Thomas Steatham and his wife Sarah, died well after the opening of James Bridge Cemetery, Darlaston, there was the obvious place to buried, after all his brother Moses' son, also named Moses, was the Sexton there, but we now know why they didn't chose to go in there.

Thomas Steatham just decided to join his mother in St Lawrence, Cock Street.

So Hannah was just 18 years of age when she married Robert Steatham.

Hannah's end of life story finishes for us, but what about her life before she married Robert Steatham?




Hannah Butler's baptism.


We now find Hannah Butler, the daughter of Eli and Mary, being baptised on Saturday the 28th April 1781, at St Lawrence.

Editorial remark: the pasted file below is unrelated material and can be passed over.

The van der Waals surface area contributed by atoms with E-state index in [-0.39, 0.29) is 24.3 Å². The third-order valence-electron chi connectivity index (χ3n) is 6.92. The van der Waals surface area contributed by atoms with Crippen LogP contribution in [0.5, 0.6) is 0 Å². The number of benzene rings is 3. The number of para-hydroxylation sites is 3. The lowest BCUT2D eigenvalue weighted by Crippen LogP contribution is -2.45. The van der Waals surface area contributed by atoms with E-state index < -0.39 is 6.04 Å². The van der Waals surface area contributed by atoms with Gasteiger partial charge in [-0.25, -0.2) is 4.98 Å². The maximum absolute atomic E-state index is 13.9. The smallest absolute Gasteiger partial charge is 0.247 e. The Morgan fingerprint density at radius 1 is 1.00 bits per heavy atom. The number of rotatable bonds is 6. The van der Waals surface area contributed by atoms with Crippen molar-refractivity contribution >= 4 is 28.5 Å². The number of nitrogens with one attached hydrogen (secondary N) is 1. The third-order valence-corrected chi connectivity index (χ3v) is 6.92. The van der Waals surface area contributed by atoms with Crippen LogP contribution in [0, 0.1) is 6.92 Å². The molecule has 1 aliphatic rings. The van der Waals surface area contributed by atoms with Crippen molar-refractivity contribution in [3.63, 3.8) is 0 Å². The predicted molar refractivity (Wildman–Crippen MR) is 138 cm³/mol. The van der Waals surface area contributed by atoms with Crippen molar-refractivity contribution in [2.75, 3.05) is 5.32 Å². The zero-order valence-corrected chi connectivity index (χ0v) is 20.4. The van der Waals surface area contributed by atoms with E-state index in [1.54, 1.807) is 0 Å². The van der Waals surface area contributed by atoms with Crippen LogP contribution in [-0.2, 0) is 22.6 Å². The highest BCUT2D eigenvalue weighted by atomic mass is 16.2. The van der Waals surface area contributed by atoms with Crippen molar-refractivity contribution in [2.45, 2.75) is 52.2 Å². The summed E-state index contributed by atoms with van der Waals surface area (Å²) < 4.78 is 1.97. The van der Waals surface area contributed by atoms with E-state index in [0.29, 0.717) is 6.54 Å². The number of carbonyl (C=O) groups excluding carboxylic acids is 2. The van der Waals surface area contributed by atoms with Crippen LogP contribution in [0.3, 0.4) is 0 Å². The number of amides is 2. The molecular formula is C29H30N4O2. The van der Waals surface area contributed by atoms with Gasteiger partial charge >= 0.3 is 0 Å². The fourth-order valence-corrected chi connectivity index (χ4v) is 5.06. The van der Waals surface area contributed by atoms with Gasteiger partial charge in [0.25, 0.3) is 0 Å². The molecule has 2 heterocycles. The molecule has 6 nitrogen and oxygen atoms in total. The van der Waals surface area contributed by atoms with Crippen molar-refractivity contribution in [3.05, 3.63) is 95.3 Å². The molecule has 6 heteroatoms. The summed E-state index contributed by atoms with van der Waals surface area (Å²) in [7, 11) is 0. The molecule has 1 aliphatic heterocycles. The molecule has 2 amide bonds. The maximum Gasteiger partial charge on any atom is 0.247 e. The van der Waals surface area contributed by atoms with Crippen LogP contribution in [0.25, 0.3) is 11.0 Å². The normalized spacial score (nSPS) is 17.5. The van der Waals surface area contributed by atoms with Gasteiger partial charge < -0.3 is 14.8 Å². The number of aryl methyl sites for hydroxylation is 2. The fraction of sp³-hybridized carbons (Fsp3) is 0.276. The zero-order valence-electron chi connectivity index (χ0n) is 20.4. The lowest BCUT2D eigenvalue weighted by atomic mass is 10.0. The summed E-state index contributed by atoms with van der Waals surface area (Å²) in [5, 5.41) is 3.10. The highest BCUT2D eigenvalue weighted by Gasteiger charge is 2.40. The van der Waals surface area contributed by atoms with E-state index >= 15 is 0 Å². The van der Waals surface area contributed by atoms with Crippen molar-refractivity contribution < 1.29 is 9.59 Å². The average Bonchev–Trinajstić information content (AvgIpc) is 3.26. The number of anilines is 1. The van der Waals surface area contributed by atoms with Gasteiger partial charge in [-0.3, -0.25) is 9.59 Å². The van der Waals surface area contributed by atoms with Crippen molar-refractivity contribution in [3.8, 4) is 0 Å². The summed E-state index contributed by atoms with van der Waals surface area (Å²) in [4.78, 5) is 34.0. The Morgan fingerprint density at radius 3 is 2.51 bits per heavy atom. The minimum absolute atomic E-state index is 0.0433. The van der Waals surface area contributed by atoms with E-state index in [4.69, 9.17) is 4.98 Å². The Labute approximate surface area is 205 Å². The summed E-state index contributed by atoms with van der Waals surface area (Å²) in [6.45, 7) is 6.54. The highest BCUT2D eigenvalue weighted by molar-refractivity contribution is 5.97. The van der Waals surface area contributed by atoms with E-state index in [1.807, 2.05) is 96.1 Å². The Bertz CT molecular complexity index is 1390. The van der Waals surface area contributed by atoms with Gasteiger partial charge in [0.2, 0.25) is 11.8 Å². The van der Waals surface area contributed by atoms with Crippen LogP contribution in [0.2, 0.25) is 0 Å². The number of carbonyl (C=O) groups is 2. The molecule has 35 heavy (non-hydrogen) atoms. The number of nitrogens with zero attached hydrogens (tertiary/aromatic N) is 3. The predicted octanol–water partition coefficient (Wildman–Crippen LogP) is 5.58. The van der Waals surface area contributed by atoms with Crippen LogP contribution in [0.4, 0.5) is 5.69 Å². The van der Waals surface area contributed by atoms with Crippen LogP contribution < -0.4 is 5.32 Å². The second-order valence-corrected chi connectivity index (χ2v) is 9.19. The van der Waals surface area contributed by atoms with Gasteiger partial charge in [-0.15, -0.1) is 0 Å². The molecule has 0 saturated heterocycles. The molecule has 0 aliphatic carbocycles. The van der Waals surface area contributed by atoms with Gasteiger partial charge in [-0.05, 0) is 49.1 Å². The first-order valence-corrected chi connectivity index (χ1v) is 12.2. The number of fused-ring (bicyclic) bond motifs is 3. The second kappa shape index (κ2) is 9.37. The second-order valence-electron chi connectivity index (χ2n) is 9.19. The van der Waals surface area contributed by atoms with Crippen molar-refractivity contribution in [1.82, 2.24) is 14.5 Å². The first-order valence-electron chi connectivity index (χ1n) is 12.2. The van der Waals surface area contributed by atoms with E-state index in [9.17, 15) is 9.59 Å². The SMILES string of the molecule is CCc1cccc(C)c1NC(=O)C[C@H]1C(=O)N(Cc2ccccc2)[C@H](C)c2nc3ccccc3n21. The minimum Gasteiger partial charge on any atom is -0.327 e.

What a surprise this is!

The idea has always been that Hannah came from the Birmingham area, that's why they married there, and then they moved on to Darlaston.

But as we now know Hannah was from Darlaston, the question swaps around.

As Hannah was from Darlaston, why then did they get married in Birmingham?




Sarah Butler's baptism.


We now see Hannah's elder sister Sarah Butler, a witness at Hannah's wedding, daughter of Eli and Mary, being baptised on Sunday the 25th August 1776, at St Lawrence.




Eli Butler's baptism.


We now see an elder brother of Hannah, Eli Butler, son of Eli and Mary, being baptised on Sunday the 2nd April 1797, at St Lawrence.

The norm was for the first son to be named after the father, could it be that up until now they had only had daughters?






Eli Butler's marriage.